If you are looking to learn more about the Symfony PHP framework, you can gain confidence watching a real pro slug through a few projects and pick up a lot of great, helpful tips along the way while chuckling at the real English he pervasively sprinkles with entertaining British anecdotes and self-outrage. Chris, you’re really hard on yourself, and you are by no means a NOOB! 🙂
I finally made it over the Symfony hump and must admit that I wish I learned a PHP framework much sooner. If you’re on the fence, learn one, trust me, it will be well worth your time. If you’re stubbornly refusing to look into a PHP framework, the era of “cowboy coding” is over, you will be irrelevant in about 3 years unless you adapt. Perhaps you should consider learning COBOL and specialize in migrating their COBOL code to web-based and bring them into 2003. At least they’ll be in the same millennium!
Why use a PHP framework?
You will find when you delve deeper into these frameworks that they save you a lot of time so the quality of your code and what it can do is better thought out, structured, ready for re-use, and the results will be exponentially better. Learning a PHP framework is an investment to better collaborative development environments and smoother sailing for any company who depends on a website.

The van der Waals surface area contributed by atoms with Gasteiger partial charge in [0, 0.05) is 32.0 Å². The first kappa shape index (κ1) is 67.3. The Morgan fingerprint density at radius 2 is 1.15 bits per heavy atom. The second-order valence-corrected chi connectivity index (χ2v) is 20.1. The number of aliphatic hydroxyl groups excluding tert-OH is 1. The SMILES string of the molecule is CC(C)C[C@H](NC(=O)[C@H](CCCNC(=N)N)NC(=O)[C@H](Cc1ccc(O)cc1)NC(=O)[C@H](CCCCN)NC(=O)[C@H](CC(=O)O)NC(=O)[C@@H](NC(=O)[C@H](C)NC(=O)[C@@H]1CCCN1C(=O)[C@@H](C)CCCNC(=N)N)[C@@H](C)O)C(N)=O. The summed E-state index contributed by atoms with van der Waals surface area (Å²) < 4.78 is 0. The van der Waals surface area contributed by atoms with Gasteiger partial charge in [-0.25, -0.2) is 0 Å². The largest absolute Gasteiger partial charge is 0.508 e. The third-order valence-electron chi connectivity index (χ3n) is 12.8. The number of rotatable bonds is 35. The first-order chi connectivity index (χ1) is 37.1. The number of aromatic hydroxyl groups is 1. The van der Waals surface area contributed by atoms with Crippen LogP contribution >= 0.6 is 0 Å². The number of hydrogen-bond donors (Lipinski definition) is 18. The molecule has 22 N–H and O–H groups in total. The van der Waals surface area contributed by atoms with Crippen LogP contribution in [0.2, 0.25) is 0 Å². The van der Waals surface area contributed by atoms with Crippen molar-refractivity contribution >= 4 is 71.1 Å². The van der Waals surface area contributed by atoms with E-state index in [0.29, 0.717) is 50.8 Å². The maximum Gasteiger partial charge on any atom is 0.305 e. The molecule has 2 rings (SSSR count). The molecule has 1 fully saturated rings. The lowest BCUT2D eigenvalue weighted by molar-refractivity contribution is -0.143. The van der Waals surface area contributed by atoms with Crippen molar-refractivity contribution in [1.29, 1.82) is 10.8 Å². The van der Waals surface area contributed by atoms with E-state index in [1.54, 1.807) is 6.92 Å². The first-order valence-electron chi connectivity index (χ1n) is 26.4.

Future proof your web assets
Another big reason to consider moving your web department to a framework is future compatibility. As your company grows its web assets, you may expand and find yourself in need of another web developer. The younger developers may only understand and be effective through a framework. Sure, the more experienced who don’t use frameworks may argue that they have written a few pseudo PHP frameworks in the past, but those libraries and tools they made were custom built. Without standardization and a common experience and understanding, unlike many developers share with the real frameworks like Symfony, Zend, CakePHP, Laravel, CodeIgnitor, or Yii to name a few, your company will not gain the benefits these PHP frameworks inherently provide. It’s compounding returns and with the exception of Zend, moving to a PHP framework will cost you only in time, but the trade off for the future will put you in a much stronger position with much stabler websites and code that will be written that will not only last longer, but be much more useful and effective to your company. That means more profits with compounding returns and less waste, a pretty good combination, don’t you think?